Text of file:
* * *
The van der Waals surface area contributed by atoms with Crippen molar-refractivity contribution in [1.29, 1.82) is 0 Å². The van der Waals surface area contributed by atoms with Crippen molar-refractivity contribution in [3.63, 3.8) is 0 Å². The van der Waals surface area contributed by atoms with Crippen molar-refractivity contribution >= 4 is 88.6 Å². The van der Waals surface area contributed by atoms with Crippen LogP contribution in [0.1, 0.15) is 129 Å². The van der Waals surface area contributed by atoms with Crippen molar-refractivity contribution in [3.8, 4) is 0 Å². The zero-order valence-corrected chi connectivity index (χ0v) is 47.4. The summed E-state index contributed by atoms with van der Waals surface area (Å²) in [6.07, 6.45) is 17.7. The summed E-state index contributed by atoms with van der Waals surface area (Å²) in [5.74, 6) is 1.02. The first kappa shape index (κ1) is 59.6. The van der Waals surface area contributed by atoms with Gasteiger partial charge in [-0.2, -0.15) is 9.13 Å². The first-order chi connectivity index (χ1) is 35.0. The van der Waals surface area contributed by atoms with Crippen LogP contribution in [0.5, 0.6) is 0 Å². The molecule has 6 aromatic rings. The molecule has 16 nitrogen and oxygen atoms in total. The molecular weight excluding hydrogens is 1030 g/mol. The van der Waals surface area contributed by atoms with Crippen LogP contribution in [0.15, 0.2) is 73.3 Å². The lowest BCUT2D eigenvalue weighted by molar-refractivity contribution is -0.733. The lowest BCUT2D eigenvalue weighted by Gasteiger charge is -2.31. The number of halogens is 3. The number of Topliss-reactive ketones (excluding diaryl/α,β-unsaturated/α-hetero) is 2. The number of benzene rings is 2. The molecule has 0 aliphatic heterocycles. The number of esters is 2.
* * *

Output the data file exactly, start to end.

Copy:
The van der Waals surface area contributed by atoms with Crippen molar-refractivity contribution in [1.29, 1.82) is 0 Å². The van der Waals surface area contributed by atoms with Crippen molar-refractivity contribution in [3.63, 3.8) is 0 Å². The van der Waals surface area contributed by atoms with Crippen molar-refractivity contribution >= 4 is 88.6 Å². The van der Waals surface area contributed by atoms with Crippen LogP contribution in [0.1, 0.15) is 129 Å². The van der Waals surface area contributed by atoms with Crippen molar-refractivity contribution in [3.8, 4) is 0 Å². The zero-order valence-corrected chi connectivity index (χ0v) is 47.4. The summed E-state index contributed by atoms with van der Waals surface area (Å²) in [6.07, 6.45) is 17.7. The summed E-state index contributed by atoms with van der Waals surface area (Å²) in [5.74, 6) is 1.02. The first kappa shape index (κ1) is 59.6. The van der Waals surface area contributed by atoms with Gasteiger partial charge in [-0.2, -0.15) is 9.13 Å². The first-order chi connectivity index (χ1) is 35.0. The van der Waals surface area contributed by atoms with Crippen LogP contribution in [0.5, 0.6) is 0 Å². The molecule has 6 aromatic rings. The molecule has 16 nitrogen and oxygen atoms in total. The molecular weight excluding hydrogens is 1030 g/mol. The van der Waals surface area contributed by atoms with Crippen LogP contribution in [0.15, 0.2) is 73.3 Å². The lowest BCUT2D eigenvalue weighted by molar-refractivity contribution is -0.733. The lowest BCUT2D eigenvalue weighted by Gasteiger charge is -2.31. The number of halogens is 3. The number of Topliss-reactive ketones (excluding diaryl/α,β-unsaturated/α-hetero) is 2. The number of benzene rings is 2. The molecule has 0 aliphatic heterocycles. The number of esters is 2.